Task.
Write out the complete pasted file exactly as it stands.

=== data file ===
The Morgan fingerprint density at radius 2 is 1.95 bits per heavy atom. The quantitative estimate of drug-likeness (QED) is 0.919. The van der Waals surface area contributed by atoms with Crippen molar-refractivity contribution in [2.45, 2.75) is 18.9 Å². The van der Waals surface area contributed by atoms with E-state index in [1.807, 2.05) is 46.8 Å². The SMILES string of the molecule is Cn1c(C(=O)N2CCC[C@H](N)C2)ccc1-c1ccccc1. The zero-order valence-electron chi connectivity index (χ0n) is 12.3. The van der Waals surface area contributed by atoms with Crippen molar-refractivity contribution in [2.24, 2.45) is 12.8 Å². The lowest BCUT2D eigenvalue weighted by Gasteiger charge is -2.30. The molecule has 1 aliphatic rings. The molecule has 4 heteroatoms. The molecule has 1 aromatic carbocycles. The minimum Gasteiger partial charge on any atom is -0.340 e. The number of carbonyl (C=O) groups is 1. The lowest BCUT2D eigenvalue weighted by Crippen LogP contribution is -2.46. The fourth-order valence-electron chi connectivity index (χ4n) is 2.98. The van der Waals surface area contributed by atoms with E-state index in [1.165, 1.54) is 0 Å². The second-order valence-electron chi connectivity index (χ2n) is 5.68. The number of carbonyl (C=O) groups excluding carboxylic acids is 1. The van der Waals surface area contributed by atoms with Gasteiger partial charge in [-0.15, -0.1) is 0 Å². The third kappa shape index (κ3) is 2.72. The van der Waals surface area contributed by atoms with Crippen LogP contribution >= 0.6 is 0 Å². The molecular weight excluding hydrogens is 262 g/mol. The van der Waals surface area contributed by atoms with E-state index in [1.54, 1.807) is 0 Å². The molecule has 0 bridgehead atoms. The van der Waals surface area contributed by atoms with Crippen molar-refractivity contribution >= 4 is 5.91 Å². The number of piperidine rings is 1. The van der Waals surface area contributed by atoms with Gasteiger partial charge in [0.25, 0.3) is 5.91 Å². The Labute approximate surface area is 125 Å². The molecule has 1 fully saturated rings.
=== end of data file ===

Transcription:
The Morgan fingerprint density at radius 2 is 1.95 bits per heavy atom. The quantitative estimate of drug-likeness (QED) is 0.919. The van der Waals surface area contributed by atoms with Crippen molar-refractivity contribution in [2.45, 2.75) is 18.9 Å². The van der Waals surface area contributed by atoms with E-state index in [1.807, 2.05) is 46.8 Å². The SMILES string of the molecule is Cn1c(C(=O)N2CCC[C@H](N)C2)ccc1-c1ccccc1. The zero-order valence-electron chi connectivity index (χ0n) is 12.3. The van der Waals surface area contributed by atoms with Crippen molar-refractivity contribution in [2.24, 2.45) is 12.8 Å². The lowest BCUT2D eigenvalue weighted by Gasteiger charge is -2.30. The molecule has 1 aliphatic rings. The molecule has 4 heteroatoms. The molecule has 1 aromatic carbocycles. The minimum Gasteiger partial charge on any atom is -0.340 e. The number of carbonyl (C=O) groups is 1. The lowest BCUT2D eigenvalue weighted by Crippen LogP contribution is -2.46. The fourth-order valence-electron chi connectivity index (χ4n) is 2.98. The van der Waals surface area contributed by atoms with E-state index in [1.165, 1.54) is 0 Å². The second-order valence-electron chi connectivity index (χ2n) is 5.68. The number of carbonyl (C=O) groups excluding carboxylic acids is 1. The van der Waals surface area contributed by atoms with Gasteiger partial charge in [-0.15, -0.1) is 0 Å². The third kappa shape index (κ3) is 2.72. The van der Waals surface area contributed by atoms with Crippen LogP contribution >= 0.6 is 0 Å². The molecular weight excluding hydrogens is 262 g/mol. The van der Waals surface area contributed by atoms with E-state index in [1.54, 1.807) is 0 Å². The molecule has 0 bridgehead atoms. The van der Waals surface area contributed by atoms with Crippen molar-refractivity contribution >= 4 is 5.91 Å². The number of piperidine rings is 1. The van der Waals surface area contributed by atoms with Gasteiger partial charge in [0.25, 0.3) is 5.91 Å². The Labute approximate surface area is 125 Å². The molecule has 1 fully saturated rings.